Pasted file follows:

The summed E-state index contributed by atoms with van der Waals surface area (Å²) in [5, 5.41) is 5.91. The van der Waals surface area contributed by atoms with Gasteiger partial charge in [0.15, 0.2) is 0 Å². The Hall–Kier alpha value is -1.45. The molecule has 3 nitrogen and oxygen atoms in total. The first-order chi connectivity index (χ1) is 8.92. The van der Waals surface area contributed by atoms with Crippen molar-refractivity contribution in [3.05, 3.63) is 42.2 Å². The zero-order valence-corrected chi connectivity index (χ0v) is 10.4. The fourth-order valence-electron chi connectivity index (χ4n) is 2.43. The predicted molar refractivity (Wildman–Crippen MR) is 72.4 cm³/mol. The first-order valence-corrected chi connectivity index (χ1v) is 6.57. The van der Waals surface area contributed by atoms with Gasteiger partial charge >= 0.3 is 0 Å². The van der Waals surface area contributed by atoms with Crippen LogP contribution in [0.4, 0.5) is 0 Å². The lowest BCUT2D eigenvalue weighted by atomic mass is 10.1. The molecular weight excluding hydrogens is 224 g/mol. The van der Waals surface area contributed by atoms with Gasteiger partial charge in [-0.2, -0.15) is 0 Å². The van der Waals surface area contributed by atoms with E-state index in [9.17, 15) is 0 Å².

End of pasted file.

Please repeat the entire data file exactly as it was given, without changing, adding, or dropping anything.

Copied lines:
The summed E-state index contributed by atoms with van der Waals surface area (Å²) in [5, 5.41) is 5.91. The van der Waals surface area contributed by atoms with Gasteiger partial charge in [0.15, 0.2) is 0 Å². The Hall–Kier alpha value is -1.45. The molecule has 3 nitrogen and oxygen atoms in total. The first-order chi connectivity index (χ1) is 8.92. The van der Waals surface area contributed by atoms with Crippen molar-refractivity contribution in [3.05, 3.63) is 42.2 Å². The zero-order valence-corrected chi connectivity index (χ0v) is 10.4. The fourth-order valence-electron chi connectivity index (χ4n) is 2.43. The predicted molar refractivity (Wildman–Crippen MR) is 72.4 cm³/mol. The first-order valence-corrected chi connectivity index (χ1v) is 6.57. The van der Waals surface area contributed by atoms with Gasteiger partial charge >= 0.3 is 0 Å². The van der Waals surface area contributed by atoms with Crippen LogP contribution in [0.4, 0.5) is 0 Å². The lowest BCUT2D eigenvalue weighted by atomic mass is 10.1. The molecular weight excluding hydrogens is 224 g/mol. The van der Waals surface area contributed by atoms with Gasteiger partial charge in [-0.2, -0.15) is 0 Å². The van der Waals surface area contributed by atoms with E-state index in [9.17, 15) is 0 Å².